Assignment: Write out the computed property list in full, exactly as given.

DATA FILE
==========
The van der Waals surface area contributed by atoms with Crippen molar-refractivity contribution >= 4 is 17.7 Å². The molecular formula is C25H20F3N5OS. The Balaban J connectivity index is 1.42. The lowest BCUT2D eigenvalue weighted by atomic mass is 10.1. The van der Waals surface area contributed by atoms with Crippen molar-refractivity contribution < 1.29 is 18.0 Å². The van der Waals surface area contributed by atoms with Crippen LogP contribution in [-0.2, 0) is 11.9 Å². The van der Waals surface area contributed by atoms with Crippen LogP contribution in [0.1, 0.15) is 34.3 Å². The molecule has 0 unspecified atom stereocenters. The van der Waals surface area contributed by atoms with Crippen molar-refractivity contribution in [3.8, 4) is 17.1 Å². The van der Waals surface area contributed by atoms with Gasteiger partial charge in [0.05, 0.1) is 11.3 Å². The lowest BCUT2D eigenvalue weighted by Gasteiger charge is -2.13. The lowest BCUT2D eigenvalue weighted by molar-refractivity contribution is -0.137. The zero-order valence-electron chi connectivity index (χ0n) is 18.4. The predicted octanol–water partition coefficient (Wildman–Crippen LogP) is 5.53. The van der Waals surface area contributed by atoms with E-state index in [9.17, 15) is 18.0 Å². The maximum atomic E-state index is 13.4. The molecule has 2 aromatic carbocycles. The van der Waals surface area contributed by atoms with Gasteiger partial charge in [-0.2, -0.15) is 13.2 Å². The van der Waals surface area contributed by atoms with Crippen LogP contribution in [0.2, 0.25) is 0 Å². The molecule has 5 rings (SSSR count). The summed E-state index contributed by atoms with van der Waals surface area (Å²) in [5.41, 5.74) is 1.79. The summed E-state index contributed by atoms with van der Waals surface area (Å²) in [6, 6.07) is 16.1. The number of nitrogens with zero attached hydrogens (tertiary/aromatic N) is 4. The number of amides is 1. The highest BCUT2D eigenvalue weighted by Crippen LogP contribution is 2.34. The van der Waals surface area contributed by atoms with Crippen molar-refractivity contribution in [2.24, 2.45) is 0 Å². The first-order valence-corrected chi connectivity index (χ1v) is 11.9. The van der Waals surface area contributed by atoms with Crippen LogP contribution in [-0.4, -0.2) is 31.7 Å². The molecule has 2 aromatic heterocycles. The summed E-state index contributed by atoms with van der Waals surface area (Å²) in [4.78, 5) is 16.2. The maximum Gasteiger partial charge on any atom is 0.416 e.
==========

The van der Waals surface area contributed by atoms with Crippen molar-refractivity contribution >= 4 is 17.7 Å². The molecular formula is C25H20F3N5OS. The Balaban J connectivity index is 1.42. The lowest BCUT2D eigenvalue weighted by atomic mass is 10.1. The van der Waals surface area contributed by atoms with Crippen molar-refractivity contribution < 1.29 is 18.0 Å². The van der Waals surface area contributed by atoms with Crippen LogP contribution in [-0.2, 0) is 11.9 Å². The van der Waals surface area contributed by atoms with Crippen LogP contribution in [0.1, 0.15) is 34.3 Å². The molecule has 0 unspecified atom stereocenters. The van der Waals surface area contributed by atoms with Crippen molar-refractivity contribution in [3.8, 4) is 17.1 Å². The van der Waals surface area contributed by atoms with Gasteiger partial charge in [0.05, 0.1) is 11.3 Å². The lowest BCUT2D eigenvalue weighted by Gasteiger charge is -2.13. The lowest BCUT2D eigenvalue weighted by molar-refractivity contribution is -0.137. The zero-order valence-electron chi connectivity index (χ0n) is 18.4. The predicted octanol–water partition coefficient (Wildman–Crippen LogP) is 5.53. The van der Waals surface area contributed by atoms with E-state index in [9.17, 15) is 18.0 Å². The maximum atomic E-state index is 13.4. The molecule has 2 aromatic carbocycles. The van der Waals surface area contributed by atoms with Gasteiger partial charge in [-0.2, -0.15) is 13.2 Å². The van der Waals surface area contributed by atoms with Crippen LogP contribution in [0.2, 0.25) is 0 Å². The molecule has 5 rings (SSSR count). The summed E-state index contributed by atoms with van der Waals surface area (Å²) in [5.41, 5.74) is 1.79. The summed E-state index contributed by atoms with van der Waals surface area (Å²) in [6, 6.07) is 16.1. The number of nitrogens with zero attached hydrogens (tertiary/aromatic N) is 4. The number of amides is 1. The highest BCUT2D eigenvalue weighted by Crippen LogP contribution is 2.34. The van der Waals surface area contributed by atoms with Crippen molar-refractivity contribution in [2.24, 2.45) is 0 Å². The first-order valence-corrected chi connectivity index (χ1v) is 11.9. The van der Waals surface area contributed by atoms with Crippen LogP contribution in [-0.4, -0.2) is 31.7 Å². The molecule has 2 aromatic heterocycles. The summed E-state index contributed by atoms with van der Waals surface area (Å²) in [4.78, 5) is 16.2. The maximum Gasteiger partial charge on any atom is 0.416 e.